The basic premise of "Virtually Dating" is two people go on a blind date wearing VR equipment. They choose from backdrops like outer space, zombie apocalypse or ancient Egypt. They also have the option to ditch human form and turn into aliens, dinosaurs or what appears to be a cardboard box person.
John and Shelby are set up on a blind date that takes place in a virtual reality world set in outer space. Stephen Andi
Video of virtually app
VR dating doesn't just have to be about finding someone new. For Jason MacNaughton, a 35-year-old VR developer and former telecommunications engineer, it's a place to catch up with his long-distance girlfriend of five years, who goes by T.L. He would travel to places like Saskatoon, in Canada's great plains, leaving behind T.L. over 1,000 miles away in Victoria.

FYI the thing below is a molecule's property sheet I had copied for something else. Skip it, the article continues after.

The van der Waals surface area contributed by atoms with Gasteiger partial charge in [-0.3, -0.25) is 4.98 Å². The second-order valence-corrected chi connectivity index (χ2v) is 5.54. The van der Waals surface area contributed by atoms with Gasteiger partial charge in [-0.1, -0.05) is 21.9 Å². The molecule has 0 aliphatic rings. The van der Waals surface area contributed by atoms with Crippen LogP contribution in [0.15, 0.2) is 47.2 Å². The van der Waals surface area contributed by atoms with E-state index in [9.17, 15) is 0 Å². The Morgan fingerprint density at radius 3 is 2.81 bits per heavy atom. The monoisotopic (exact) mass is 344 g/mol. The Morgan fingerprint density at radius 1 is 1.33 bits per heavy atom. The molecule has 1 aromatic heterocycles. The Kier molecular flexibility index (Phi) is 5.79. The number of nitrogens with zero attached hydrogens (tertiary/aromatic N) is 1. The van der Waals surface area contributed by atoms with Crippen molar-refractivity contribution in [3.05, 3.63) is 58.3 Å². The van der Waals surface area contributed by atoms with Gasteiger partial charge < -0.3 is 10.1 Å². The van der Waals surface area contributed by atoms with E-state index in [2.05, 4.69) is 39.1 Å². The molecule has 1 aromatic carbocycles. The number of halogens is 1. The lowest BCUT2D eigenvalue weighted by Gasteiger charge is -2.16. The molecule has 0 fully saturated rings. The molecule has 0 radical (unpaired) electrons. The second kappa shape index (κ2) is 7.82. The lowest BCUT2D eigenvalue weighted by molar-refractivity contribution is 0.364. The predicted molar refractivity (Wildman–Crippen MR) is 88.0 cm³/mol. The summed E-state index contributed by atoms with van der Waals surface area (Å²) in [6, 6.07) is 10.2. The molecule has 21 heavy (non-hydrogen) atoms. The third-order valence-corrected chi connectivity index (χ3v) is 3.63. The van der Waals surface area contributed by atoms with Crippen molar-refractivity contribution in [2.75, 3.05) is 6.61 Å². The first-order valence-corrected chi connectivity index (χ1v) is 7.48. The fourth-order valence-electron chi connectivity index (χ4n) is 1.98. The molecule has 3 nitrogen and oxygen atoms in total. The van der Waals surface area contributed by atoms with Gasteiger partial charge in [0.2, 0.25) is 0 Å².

eHarmony says VR dating could become a thing in the next 20 years.
Like other couples, the two send text messages and catch up on video chat. But when they put on their VR headsets, the miles of distance melt away.
"I first heard about vTime during Christmas of last year and found it was a really great way to interact with my girlfriend rather than using FaceTime," MacNaughton said, referring to the video chat feature on Apple's iPhones. "With 360 video and audio you can immerse your entire environment."
In one exchange, MacNaughton put on his headset while traveling, and suddenly, he was sitting next to T.L. on a blanket by the ocean, talking about their day. At one point, an orca and two narwhals surfaced from the water in front of them.
MacNaughton also uses a feature of vTime to "share" 360-degree photos of his travels. He can capture an image of his hotel room, then jump into the app and so he and T.L. can "sit" inside the photograph together.